Disney is not breaking any new ground with its overly advertised full-length animation, WALL*E. This is just Lady and the Tramp set in 2700 AD.
Nor is Pixar a stranger to the theme of rehabilitating consumer culture remnants that nobody seems to love anymore. Think Toy Story for out-of-fashion toys, The Incredibles for Super-heroes, and Cars for Route 66. It reminds you of the Jawa recyclers who drove their huge Sandcrawler around the Tunisian desert in the first Star Wars. Pixar could change its name to Fixar.
WALL*E (Waste Allocation Load Lifter Earth-Class), a cross between R2D2 and Johnny 5 from Short Circuit, falls for a svelte Japanese-style robot named EVE (Extra-Terrestrial Vegetation Evaluator). EVE comes to realize that WALL*E has inadvertently stumbled upon the key to reclaiming Earth, a living plant, with roots and leaves and everything, and races back to space to report her findings to the humans, who are wandering, Battlestar Gallactica-style, on an endless journey that employs consumerism in the place of cryogenics. After 800 years of wandering, the whole colony looks like Super-Size-Me Tele-tubbies.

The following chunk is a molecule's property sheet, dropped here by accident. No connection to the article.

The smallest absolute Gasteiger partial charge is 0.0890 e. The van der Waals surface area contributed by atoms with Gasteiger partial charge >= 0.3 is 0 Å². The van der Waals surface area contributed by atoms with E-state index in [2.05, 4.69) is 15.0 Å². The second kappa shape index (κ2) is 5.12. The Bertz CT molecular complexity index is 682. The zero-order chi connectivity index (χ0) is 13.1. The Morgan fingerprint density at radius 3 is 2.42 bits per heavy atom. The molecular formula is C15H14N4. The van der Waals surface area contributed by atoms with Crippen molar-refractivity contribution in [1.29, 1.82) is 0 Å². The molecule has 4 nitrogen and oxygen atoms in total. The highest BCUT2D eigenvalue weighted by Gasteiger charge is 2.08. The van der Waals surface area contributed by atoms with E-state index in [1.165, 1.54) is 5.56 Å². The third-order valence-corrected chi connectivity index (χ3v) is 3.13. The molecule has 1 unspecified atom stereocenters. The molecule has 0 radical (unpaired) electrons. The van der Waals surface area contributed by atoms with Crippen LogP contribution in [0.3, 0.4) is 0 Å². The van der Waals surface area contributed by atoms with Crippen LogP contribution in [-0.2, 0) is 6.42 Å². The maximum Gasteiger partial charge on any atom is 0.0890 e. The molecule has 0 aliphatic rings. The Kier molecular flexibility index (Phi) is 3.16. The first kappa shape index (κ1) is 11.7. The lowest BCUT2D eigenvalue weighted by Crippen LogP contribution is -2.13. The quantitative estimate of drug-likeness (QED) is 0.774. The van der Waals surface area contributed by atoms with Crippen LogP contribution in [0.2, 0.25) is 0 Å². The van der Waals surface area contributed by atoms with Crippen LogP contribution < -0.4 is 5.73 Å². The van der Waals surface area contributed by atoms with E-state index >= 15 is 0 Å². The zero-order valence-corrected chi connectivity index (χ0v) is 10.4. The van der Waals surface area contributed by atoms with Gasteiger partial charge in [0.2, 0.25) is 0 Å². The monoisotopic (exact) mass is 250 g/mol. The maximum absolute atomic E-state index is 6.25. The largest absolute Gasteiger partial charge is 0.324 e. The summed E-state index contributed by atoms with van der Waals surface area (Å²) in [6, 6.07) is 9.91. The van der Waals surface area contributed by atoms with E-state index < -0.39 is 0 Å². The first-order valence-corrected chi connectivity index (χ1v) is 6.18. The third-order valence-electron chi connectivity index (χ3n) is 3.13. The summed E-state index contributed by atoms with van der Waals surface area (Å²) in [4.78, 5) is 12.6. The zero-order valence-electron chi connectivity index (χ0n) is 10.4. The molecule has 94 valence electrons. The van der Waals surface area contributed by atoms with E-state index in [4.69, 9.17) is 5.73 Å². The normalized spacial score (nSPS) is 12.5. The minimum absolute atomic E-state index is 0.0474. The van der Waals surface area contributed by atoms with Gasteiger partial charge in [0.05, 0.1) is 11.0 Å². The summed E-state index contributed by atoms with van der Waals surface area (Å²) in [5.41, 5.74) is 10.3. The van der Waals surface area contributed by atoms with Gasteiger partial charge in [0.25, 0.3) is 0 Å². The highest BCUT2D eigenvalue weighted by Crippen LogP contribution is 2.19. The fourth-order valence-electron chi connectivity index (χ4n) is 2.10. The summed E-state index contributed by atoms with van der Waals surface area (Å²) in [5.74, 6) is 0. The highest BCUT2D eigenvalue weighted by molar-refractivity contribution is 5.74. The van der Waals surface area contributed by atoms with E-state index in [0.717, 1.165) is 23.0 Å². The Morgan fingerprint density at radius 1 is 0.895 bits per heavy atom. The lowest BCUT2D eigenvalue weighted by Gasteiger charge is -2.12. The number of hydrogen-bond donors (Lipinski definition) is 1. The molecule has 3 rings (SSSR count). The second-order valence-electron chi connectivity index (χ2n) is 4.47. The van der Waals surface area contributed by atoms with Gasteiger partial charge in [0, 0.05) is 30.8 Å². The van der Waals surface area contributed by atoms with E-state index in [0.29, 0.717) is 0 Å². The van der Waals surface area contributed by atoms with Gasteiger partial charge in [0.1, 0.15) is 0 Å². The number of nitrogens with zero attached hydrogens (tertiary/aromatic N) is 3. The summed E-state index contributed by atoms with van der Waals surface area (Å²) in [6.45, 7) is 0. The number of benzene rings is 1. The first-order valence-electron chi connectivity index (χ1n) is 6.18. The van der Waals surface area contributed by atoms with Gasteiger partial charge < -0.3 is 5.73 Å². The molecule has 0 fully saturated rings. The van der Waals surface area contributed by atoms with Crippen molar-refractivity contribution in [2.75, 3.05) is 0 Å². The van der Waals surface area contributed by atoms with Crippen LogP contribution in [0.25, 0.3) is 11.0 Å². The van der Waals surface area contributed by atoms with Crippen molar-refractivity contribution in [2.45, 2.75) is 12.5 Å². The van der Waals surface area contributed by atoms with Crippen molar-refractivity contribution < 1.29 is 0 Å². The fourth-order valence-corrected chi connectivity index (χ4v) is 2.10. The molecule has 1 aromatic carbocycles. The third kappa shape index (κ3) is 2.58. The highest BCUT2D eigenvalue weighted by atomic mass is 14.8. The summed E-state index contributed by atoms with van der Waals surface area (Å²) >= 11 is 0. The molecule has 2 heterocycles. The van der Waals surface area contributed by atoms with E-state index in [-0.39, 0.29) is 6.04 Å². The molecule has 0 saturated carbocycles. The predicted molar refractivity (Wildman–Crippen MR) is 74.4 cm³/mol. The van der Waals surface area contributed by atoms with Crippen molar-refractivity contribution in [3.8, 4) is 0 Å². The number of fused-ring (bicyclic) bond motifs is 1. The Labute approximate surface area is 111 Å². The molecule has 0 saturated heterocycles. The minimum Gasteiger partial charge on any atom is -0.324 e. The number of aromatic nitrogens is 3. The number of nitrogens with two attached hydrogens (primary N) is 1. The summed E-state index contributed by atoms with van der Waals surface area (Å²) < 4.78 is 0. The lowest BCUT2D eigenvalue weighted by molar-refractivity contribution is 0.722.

The high point of the movie for me was when the colony’s captain decides to end the exodus and return to Earth, striding to the console and pushing The Green Button.
The idea that you can suddenly change the course of history by pushing a big green button is itself a very pointed dig at our lack of grasp of the challenges we face and what sustainability will really entail.
At this point, the matrix that was keeping the spaceborne humans happily distracted by television, neon billboards and a Big Gulp! was supposed to instantly switch to reprogram everyone to be happy farmers re-seeding the Earth. I expected to see a machine-assisted reconditioning, like Mr. Incredible squeezing into his old super-suit. I expected organized crash diets and calisthenics. Instead, their flying barcoloungers are all re-routed to the central auditorium so they can get the news from the big screen, instead of the small screen at eye level on every chair.
Eventually, and this should not be spoiling the movie for anyone, the humans re-colonize Earth and turn the rusty brown trashball all green again. This is, needless-to-say, quite a stretch. With skeletons and muscles atrophied over centuries, it is hard to imagine even the most eager new farmers joyfully hoeing beans on rusting piles of metallic and plastic rubbish.
And yet, that part is perhaps the strongest message in the movie, and the reason why this film is so timely. You may want to hold off on buying the family-size tub of buttered popcorn, cheese nachos and extra-large soda on your way past the concessions until after you’ve seen the people of the future and consider what they will have to do to reclaim their planet.
Albert Bates is a permaculture and appropriate technology instructor at the Ecovillage Training Center in Summertown, Tennessee. He is author of "The Post-Petroleum Survival Guide and Cookbook: Recipes for Changing Times" (New Society, 2006) and "Climate in Crisis: The Greenhouse Effect and What We Can Do" (Book Publishing Co, 1990).